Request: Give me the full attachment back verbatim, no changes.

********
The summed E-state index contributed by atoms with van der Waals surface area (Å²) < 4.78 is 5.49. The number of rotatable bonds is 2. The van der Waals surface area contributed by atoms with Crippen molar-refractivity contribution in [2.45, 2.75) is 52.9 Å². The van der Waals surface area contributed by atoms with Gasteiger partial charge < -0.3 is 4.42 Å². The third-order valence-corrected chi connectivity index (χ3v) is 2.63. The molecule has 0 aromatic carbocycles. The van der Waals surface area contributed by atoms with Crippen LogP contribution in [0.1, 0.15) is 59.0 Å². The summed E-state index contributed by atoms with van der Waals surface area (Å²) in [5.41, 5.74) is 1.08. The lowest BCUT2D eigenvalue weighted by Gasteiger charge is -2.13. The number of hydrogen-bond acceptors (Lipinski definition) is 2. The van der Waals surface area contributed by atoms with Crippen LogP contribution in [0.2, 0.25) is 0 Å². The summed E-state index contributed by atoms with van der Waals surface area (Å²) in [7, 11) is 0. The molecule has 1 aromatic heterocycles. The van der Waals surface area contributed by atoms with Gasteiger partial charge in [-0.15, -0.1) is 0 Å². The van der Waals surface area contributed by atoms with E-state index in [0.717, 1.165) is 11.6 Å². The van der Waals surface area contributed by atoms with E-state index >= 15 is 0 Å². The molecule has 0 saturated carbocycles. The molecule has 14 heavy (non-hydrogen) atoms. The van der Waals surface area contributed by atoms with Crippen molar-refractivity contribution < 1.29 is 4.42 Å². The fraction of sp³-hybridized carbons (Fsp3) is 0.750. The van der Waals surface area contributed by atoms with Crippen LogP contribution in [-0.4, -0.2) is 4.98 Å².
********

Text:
The summed E-state index contributed by atoms with van der Waals surface area (Å²) < 4.78 is 5.49. The number of rotatable bonds is 2. The van der Waals surface area contributed by atoms with Crippen molar-refractivity contribution in [2.45, 2.75) is 52.9 Å². The van der Waals surface area contributed by atoms with Gasteiger partial charge < -0.3 is 4.42 Å². The third-order valence-corrected chi connectivity index (χ3v) is 2.63. The molecule has 0 aromatic carbocycles. The van der Waals surface area contributed by atoms with Crippen LogP contribution in [0.1, 0.15) is 59.0 Å². The summed E-state index contributed by atoms with van der Waals surface area (Å²) in [5.41, 5.74) is 1.08. The lowest BCUT2D eigenvalue weighted by Gasteiger charge is -2.13. The number of hydrogen-bond acceptors (Lipinski definition) is 2. The van der Waals surface area contributed by atoms with Crippen LogP contribution in [0.2, 0.25) is 0 Å². The summed E-state index contributed by atoms with van der Waals surface area (Å²) in [7, 11) is 0. The molecule has 1 aromatic heterocycles. The van der Waals surface area contributed by atoms with Gasteiger partial charge in [-0.15, -0.1) is 0 Å². The van der Waals surface area contributed by atoms with E-state index in [0.717, 1.165) is 11.6 Å². The van der Waals surface area contributed by atoms with E-state index >= 15 is 0 Å². The molecule has 0 saturated carbocycles. The molecule has 14 heavy (non-hydrogen) atoms. The van der Waals surface area contributed by atoms with Crippen molar-refractivity contribution < 1.29 is 4.42 Å². The fraction of sp³-hybridized carbons (Fsp3) is 0.750. The van der Waals surface area contributed by atoms with Crippen LogP contribution in [-0.4, -0.2) is 4.98 Å².